Let $M$ be a differentiable (smooth) manifold, and $S$ a closed submanifold. Let $X$ be a vector field on $S$. Prove that $X$ is the restriction of a vector field $Y$ defined on $M$. I tried this way but i'm not completely sure: i choose a covering (maybe finite if with closed we intend compact) of $S$ with $U_j$ open in $M$. Then i consider a partition of unity $w_i$ subordinate to this covering (can I?). Then i have $Z=\sum_i w_iX$ is a vector field extending $X$ in the open covering. Then i use a result that states that i can extend on the whole $M$ a vector field defined in an open set of $M$. Is this correct?

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    $\begingroup$ The support of $w_i$ is going to have more than just points of $S$ so how is $w_i X$ defined on $M$? $\endgroup$ – Eric O. Korman Mar 12 '12 at 20:33
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    $\begingroup$ Simple remark : you can't always extend a vector field defined on an open subset of a manifold. Take $\frac{1}{x}\frac{\partial}{\partial x}$ on $\mathbb{R}^*$ : it can't be extented to $\mathbb{R}$ $\endgroup$ – Selim Ghazouani Mar 12 '12 at 20:49
  • $\begingroup$ @ Eric: you're right, this way $w_iX$ is not defined outside S.. $\endgroup$ – balestrav Mar 12 '12 at 21:22
  • $\begingroup$ @Selim Ghazouani: you're right, the result i cited was about constructing a vector field defined on M which is equal to the given vector field in an open subset on the given set. $\endgroup$ – balestrav Mar 12 '12 at 21:24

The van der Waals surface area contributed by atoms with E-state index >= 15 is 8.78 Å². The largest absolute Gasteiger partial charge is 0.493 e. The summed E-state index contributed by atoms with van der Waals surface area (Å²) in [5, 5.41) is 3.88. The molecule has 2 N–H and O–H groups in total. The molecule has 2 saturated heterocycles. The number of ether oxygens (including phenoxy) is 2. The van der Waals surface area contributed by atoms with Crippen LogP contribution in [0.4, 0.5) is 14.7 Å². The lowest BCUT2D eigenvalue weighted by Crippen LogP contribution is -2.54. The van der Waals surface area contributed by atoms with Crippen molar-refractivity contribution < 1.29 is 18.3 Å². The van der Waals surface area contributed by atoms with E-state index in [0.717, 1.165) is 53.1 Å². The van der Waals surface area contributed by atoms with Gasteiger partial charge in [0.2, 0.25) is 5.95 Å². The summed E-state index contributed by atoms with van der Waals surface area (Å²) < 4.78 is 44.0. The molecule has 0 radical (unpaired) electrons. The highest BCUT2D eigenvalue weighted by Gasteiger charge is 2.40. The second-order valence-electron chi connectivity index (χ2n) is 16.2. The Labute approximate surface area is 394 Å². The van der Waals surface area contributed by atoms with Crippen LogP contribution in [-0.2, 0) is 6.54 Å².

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    $\begingroup$ You mean the second sentence to to say `Let $X$ be a vector field on $S$'? $\endgroup$ – treble Mar 12 '12 at 22:08

Take a submanifold chart $x:U\rightarrow x(U) \subseteq \mathbb R^n$ such that $x(S\cap U) = \{x^{k+1}=\dots x^n=0\}$ (edit: and $x(U)$ is a ball)).

Then you can define a vector field $Z$ on $x(U)$, by $$ Z(x_1,\dots,x_n):=x_* (X(x^{-1}(x_1,\dots,x_k,0,\dots,0))) $$

Transport back to $M$ and get $x^{-1}_* Z$ on $U$ and then use a partition of unity argument!

  • $\begingroup$ Could you please explain what $x_*$ is? $\endgroup$ – Wauzl Jun 8 '14 at 16:58
  • $\begingroup$ $x_*$ is the map on vector fields induced by the diffeomorphism $x$. $\endgroup$ – Alex G. Jun 16 '15 at 20:43
  • $\begingroup$ Sorry, what is the partition of unity argument? $\endgroup$ – tomak Nov 1 '17 at 14:04
  • $\begingroup$ Why do you need $x(U)$ to be a ball? $\endgroup$ – CuriousKid7 Oct 23 '18 at 16:38

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